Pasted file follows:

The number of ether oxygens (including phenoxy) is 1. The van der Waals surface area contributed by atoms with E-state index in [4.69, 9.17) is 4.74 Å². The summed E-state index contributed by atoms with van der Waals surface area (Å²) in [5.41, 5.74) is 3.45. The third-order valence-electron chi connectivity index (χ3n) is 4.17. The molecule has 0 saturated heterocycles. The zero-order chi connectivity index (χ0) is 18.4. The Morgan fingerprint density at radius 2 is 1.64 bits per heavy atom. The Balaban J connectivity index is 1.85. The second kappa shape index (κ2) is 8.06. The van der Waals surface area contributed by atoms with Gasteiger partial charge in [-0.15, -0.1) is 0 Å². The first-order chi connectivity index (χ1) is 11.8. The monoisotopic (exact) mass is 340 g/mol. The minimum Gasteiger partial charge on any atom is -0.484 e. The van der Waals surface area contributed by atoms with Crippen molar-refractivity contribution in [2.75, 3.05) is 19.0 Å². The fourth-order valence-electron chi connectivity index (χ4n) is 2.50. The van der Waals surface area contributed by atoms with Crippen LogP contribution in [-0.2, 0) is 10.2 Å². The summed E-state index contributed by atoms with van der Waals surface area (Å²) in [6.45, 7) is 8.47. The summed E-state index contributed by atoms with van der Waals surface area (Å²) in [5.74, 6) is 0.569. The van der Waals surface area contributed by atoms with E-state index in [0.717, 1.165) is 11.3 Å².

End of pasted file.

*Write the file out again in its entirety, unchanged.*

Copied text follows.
The number of ether oxygens (including phenoxy) is 1. The van der Waals surface area contributed by atoms with E-state index in [4.69, 9.17) is 4.74 Å². The summed E-state index contributed by atoms with van der Waals surface area (Å²) in [5.41, 5.74) is 3.45. The third-order valence-electron chi connectivity index (χ3n) is 4.17. The molecule has 0 saturated heterocycles. The zero-order chi connectivity index (χ0) is 18.4. The Morgan fingerprint density at radius 2 is 1.64 bits per heavy atom. The Balaban J connectivity index is 1.85. The second kappa shape index (κ2) is 8.06. The van der Waals surface area contributed by atoms with Gasteiger partial charge in [-0.15, -0.1) is 0 Å². The first-order chi connectivity index (χ1) is 11.8. The monoisotopic (exact) mass is 340 g/mol. The minimum Gasteiger partial charge on any atom is -0.484 e. The van der Waals surface area contributed by atoms with Crippen molar-refractivity contribution in [2.75, 3.05) is 19.0 Å². The fourth-order valence-electron chi connectivity index (χ4n) is 2.50. The van der Waals surface area contributed by atoms with Crippen LogP contribution in [-0.2, 0) is 10.2 Å². The summed E-state index contributed by atoms with van der Waals surface area (Å²) in [6.45, 7) is 8.47. The summed E-state index contributed by atoms with van der Waals surface area (Å²) in [5.74, 6) is 0.569. The van der Waals surface area contributed by atoms with E-state index in [0.717, 1.165) is 11.3 Å².